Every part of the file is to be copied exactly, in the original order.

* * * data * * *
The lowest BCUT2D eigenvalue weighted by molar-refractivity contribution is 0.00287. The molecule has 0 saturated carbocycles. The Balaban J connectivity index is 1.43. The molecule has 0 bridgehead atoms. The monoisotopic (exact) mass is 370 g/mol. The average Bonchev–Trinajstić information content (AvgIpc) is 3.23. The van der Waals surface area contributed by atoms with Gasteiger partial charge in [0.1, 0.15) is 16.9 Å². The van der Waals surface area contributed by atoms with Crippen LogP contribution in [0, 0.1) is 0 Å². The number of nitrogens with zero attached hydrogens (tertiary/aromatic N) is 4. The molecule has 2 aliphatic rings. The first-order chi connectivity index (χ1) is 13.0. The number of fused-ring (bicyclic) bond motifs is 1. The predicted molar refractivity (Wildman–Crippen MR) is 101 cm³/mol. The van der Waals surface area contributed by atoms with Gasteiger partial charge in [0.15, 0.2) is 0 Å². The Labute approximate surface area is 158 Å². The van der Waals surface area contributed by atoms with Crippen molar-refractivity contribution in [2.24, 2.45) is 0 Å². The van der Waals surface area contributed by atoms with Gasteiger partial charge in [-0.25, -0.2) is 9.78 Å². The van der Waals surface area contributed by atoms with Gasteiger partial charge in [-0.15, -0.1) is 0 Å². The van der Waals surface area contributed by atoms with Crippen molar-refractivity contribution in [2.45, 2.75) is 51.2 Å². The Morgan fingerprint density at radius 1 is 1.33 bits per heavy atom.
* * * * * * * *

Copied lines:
The lowest BCUT2D eigenvalue weighted by molar-refractivity contribution is 0.00287. The molecule has 0 saturated carbocycles. The Balaban J connectivity index is 1.43. The molecule has 0 bridgehead atoms. The monoisotopic (exact) mass is 370 g/mol. The average Bonchev–Trinajstić information content (AvgIpc) is 3.23. The van der Waals surface area contributed by atoms with Gasteiger partial charge in [0.1, 0.15) is 16.9 Å². The van der Waals surface area contributed by atoms with Crippen LogP contribution in [0, 0.1) is 0 Å². The number of nitrogens with zero attached hydrogens (tertiary/aromatic N) is 4. The molecule has 2 aliphatic rings. The first-order chi connectivity index (χ1) is 13.0. The number of fused-ring (bicyclic) bond motifs is 1. The predicted molar refractivity (Wildman–Crippen MR) is 101 cm³/mol. The van der Waals surface area contributed by atoms with Gasteiger partial charge in [0.15, 0.2) is 0 Å². The Labute approximate surface area is 158 Å². The van der Waals surface area contributed by atoms with Crippen molar-refractivity contribution in [2.24, 2.45) is 0 Å². The van der Waals surface area contributed by atoms with Gasteiger partial charge in [-0.25, -0.2) is 9.78 Å². The van der Waals surface area contributed by atoms with Gasteiger partial charge in [-0.15, -0.1) is 0 Å². The van der Waals surface area contributed by atoms with Crippen molar-refractivity contribution in [2.45, 2.75) is 51.2 Å². The Morgan fingerprint density at radius 1 is 1.33 bits per heavy atom.